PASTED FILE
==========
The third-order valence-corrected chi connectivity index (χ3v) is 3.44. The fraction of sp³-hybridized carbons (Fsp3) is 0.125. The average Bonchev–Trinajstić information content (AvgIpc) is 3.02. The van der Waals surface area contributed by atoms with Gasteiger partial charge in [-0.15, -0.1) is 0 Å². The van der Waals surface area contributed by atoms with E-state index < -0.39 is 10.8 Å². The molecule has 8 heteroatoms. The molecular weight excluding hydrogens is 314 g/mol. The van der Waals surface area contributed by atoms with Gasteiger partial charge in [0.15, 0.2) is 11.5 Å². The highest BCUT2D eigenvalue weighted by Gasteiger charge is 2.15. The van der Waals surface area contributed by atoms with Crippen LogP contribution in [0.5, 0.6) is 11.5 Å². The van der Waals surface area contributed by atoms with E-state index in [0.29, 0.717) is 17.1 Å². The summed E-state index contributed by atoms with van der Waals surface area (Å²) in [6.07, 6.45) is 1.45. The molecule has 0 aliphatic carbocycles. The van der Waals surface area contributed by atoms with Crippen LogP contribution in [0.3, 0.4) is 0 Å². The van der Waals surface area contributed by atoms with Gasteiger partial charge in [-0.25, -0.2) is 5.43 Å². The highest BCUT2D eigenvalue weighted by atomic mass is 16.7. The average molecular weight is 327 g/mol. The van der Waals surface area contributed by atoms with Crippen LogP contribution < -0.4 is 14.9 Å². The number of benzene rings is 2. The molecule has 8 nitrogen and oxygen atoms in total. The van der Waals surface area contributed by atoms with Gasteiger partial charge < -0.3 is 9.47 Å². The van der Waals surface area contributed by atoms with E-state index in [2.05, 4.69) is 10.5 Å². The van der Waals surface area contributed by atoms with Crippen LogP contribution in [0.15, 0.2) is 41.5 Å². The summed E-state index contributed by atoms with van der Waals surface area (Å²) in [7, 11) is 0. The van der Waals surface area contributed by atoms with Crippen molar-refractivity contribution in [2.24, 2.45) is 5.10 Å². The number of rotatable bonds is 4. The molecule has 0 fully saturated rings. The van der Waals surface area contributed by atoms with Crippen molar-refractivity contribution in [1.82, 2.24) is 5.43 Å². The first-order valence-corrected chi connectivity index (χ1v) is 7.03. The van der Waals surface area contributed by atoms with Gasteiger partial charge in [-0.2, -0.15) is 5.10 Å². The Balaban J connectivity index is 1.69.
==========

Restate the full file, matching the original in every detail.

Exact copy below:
The third-order valence-corrected chi connectivity index (χ3v) is 3.44. The fraction of sp³-hybridized carbons (Fsp3) is 0.125. The average Bonchev–Trinajstić information content (AvgIpc) is 3.02. The van der Waals surface area contributed by atoms with Gasteiger partial charge in [-0.15, -0.1) is 0 Å². The van der Waals surface area contributed by atoms with E-state index < -0.39 is 10.8 Å². The molecule has 8 heteroatoms. The molecular weight excluding hydrogens is 314 g/mol. The van der Waals surface area contributed by atoms with Gasteiger partial charge in [0.15, 0.2) is 11.5 Å². The highest BCUT2D eigenvalue weighted by Gasteiger charge is 2.15. The van der Waals surface area contributed by atoms with Crippen LogP contribution in [0.5, 0.6) is 11.5 Å². The van der Waals surface area contributed by atoms with E-state index in [0.29, 0.717) is 17.1 Å². The summed E-state index contributed by atoms with van der Waals surface area (Å²) in [6.07, 6.45) is 1.45. The molecule has 0 aliphatic carbocycles. The van der Waals surface area contributed by atoms with Crippen LogP contribution in [0.3, 0.4) is 0 Å². The van der Waals surface area contributed by atoms with Gasteiger partial charge in [-0.25, -0.2) is 5.43 Å². The highest BCUT2D eigenvalue weighted by atomic mass is 16.7. The average molecular weight is 327 g/mol. The van der Waals surface area contributed by atoms with Crippen LogP contribution < -0.4 is 14.9 Å². The number of benzene rings is 2. The molecule has 8 nitrogen and oxygen atoms in total. The van der Waals surface area contributed by atoms with Gasteiger partial charge < -0.3 is 9.47 Å². The van der Waals surface area contributed by atoms with E-state index in [2.05, 4.69) is 10.5 Å². The van der Waals surface area contributed by atoms with Crippen LogP contribution in [0.15, 0.2) is 41.5 Å². The summed E-state index contributed by atoms with van der Waals surface area (Å²) in [7, 11) is 0. The van der Waals surface area contributed by atoms with Crippen molar-refractivity contribution in [2.24, 2.45) is 5.10 Å². The number of rotatable bonds is 4. The molecule has 0 fully saturated rings. The van der Waals surface area contributed by atoms with Crippen molar-refractivity contribution in [1.82, 2.24) is 5.43 Å². The first-order valence-corrected chi connectivity index (χ1v) is 7.03. The van der Waals surface area contributed by atoms with Gasteiger partial charge in [-0.2, -0.15) is 5.10 Å². The Balaban J connectivity index is 1.69.